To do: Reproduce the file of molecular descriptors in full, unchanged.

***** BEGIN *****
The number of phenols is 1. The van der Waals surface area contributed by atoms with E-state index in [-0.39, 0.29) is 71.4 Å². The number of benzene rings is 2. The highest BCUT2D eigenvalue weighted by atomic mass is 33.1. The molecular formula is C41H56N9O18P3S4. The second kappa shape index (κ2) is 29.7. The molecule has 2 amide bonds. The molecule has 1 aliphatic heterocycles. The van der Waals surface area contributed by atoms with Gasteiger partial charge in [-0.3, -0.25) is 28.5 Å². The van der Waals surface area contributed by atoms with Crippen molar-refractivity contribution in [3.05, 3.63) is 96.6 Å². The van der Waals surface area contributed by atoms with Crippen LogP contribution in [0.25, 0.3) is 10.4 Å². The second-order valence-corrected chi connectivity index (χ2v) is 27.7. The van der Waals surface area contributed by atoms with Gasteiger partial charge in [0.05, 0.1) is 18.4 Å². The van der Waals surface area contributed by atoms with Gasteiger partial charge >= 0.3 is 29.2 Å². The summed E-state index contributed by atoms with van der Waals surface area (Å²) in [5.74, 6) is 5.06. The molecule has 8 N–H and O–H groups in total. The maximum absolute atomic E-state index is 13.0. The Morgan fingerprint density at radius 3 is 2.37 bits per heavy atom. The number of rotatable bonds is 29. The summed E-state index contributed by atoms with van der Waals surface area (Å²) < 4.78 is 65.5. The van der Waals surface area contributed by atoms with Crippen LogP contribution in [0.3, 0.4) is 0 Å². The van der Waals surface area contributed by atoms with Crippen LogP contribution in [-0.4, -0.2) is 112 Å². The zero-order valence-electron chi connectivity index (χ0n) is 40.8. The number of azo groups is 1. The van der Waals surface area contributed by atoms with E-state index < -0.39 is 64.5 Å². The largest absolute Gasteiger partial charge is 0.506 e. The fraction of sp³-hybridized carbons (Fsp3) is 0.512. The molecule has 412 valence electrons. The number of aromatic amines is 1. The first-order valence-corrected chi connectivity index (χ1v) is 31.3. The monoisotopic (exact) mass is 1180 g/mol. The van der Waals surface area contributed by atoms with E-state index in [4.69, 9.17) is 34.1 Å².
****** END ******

The number of phenols is 1. The van der Waals surface area contributed by atoms with E-state index in [-0.39, 0.29) is 71.4 Å². The number of benzene rings is 2. The highest BCUT2D eigenvalue weighted by atomic mass is 33.1. The molecular formula is C41H56N9O18P3S4. The second kappa shape index (κ2) is 29.7. The molecule has 2 amide bonds. The molecule has 1 aliphatic heterocycles. The van der Waals surface area contributed by atoms with Gasteiger partial charge in [-0.3, -0.25) is 28.5 Å². The van der Waals surface area contributed by atoms with Crippen molar-refractivity contribution in [3.05, 3.63) is 96.6 Å². The van der Waals surface area contributed by atoms with Crippen LogP contribution in [0.25, 0.3) is 10.4 Å². The second-order valence-corrected chi connectivity index (χ2v) is 27.7. The van der Waals surface area contributed by atoms with Gasteiger partial charge in [0.05, 0.1) is 18.4 Å². The van der Waals surface area contributed by atoms with Gasteiger partial charge >= 0.3 is 29.2 Å². The summed E-state index contributed by atoms with van der Waals surface area (Å²) in [5.74, 6) is 5.06. The molecule has 8 N–H and O–H groups in total. The maximum absolute atomic E-state index is 13.0. The Morgan fingerprint density at radius 3 is 2.37 bits per heavy atom. The number of rotatable bonds is 29. The summed E-state index contributed by atoms with van der Waals surface area (Å²) < 4.78 is 65.5. The van der Waals surface area contributed by atoms with Crippen LogP contribution in [0.3, 0.4) is 0 Å². The van der Waals surface area contributed by atoms with Crippen LogP contribution in [-0.4, -0.2) is 112 Å². The zero-order valence-electron chi connectivity index (χ0n) is 40.8. The number of azo groups is 1. The van der Waals surface area contributed by atoms with E-state index < -0.39 is 64.5 Å². The largest absolute Gasteiger partial charge is 0.506 e. The fraction of sp³-hybridized carbons (Fsp3) is 0.512. The molecule has 412 valence electrons. The number of aromatic amines is 1. The first-order valence-corrected chi connectivity index (χ1v) is 31.3. The monoisotopic (exact) mass is 1180 g/mol. The van der Waals surface area contributed by atoms with E-state index in [4.69, 9.17) is 34.1 Å².